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How Do I Stop Feeling So Angry?

by Dr. Vesna Grubacevic

Have you ever overreacted with anger to what someone else said or did, or to a situation?  Do you find yourself getting angry with yourself over the smallest things?  Are you prone to road rage?  How much is that anger costing you in terms of lost career/business opportunities or soured relationships?

When is anger appropriate? 

Emotions are our way of knowing that something feels comfortable or uncomfortable for us.  Therefore, paying attention to our emotions is very important.  Sometimes we feel appropriate anger when other people do things that are disrespectful towards us.  For example, when people call us names, put us down, take advantage of our good nature, borrow things without returning them when promised, etc.

If the anger we feel in a situation is in proportion to the situation that we are in, then the anger we feel is appropriate.  Any time we overreact or experience anger which is out of proportion to the situation we are in, it is a sign that we have unresolved anger from the past (i.e. you are feeling the anger of the moment plus the anger of the past which is coming up for you to address).

Some people express their anger and others suppress it.  Either way, if the anger is unresolved for a period of time, it has the potential to create health problems, such as heart attacks, heart disease and weight gain.  In addition, anger can result in very hurtful conversations with loved ones, friends and colleagues, which can sour those relationships, and can even harm our professional career.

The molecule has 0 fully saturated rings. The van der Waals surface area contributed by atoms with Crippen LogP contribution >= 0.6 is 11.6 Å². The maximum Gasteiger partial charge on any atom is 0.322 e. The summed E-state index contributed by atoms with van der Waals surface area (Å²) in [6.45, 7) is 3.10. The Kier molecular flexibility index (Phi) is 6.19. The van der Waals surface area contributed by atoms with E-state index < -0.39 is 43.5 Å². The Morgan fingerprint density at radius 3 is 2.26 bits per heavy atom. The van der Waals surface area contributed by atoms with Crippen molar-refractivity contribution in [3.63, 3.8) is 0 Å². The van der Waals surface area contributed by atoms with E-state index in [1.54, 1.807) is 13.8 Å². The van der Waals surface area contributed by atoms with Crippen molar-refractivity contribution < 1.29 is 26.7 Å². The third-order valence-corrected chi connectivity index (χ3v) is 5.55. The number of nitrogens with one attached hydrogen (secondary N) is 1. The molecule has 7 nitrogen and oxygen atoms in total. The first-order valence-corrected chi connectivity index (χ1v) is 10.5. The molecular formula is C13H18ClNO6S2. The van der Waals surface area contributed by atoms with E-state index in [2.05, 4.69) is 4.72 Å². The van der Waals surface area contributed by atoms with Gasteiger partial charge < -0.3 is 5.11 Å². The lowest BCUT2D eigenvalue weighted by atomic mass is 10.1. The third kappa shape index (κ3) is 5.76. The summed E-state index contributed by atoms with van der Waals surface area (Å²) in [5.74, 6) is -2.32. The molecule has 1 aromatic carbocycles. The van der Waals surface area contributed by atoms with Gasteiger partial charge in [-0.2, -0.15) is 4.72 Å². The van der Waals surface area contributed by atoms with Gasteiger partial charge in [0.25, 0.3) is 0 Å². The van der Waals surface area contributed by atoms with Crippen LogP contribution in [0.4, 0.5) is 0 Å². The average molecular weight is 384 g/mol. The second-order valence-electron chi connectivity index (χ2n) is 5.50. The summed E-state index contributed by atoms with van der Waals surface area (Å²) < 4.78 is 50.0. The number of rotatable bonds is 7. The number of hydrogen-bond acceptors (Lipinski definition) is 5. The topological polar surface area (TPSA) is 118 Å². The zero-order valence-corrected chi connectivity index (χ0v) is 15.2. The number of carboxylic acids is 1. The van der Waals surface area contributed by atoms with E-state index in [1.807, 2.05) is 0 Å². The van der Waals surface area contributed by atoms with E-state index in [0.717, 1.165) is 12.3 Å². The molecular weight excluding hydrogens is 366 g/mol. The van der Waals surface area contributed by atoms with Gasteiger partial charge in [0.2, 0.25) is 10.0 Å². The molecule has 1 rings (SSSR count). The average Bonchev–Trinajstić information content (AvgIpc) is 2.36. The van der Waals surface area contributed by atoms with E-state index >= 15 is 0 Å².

Here are the top 5 ways to identify any possible anger issues:  

1.  Overreacting to situations with anger eg.  road rage in traffic.

2.  Overreacting to people with anger eg. being very short tempered, verbal abuse, lots of swearing or physical violence.

3.  Beating up on yourself too much or being overly critical or judgemental of yourself may mean you are angry with yourself.  You may even be angry at yourself for not doing the things you want to be doing or for not doing the things that you said you would do.

4.  Finding it difficult to forgive other people for what has happened in the past may mean you are angry with them.

5.  Being surrounded by angry people.  Like attracts like.  If you want to stop attracting angry people, let go of your anger first.

Managing vs Addressing Past Anger 

You can learn to deal with anger and to manage it as it comes up.  This is only a temporary solution because the underlying anger will still be unresolved and will still be pushing your buttons and causing you to overreact.  Screaming, yelling and expressing the anger will only make the situation worse over time as it only serves to intensify the underlying anger.

A more lasting solution is to deal with the underlying anger.  The best way to be free of the anger once and for all is to address it in a safe and comfortable way, without having to relive the anger or the trauma of the past in order to let it go.  It is also important to learn from the anger of the past as this will help you to more easily let it go, as well as protect you from creating the same angry situations or attracting angry people in the future.

Imagine being free of your past anger, creating better health and improving your personal and professional success!

Read about how one of our clients transformed her life by overcoming anger.

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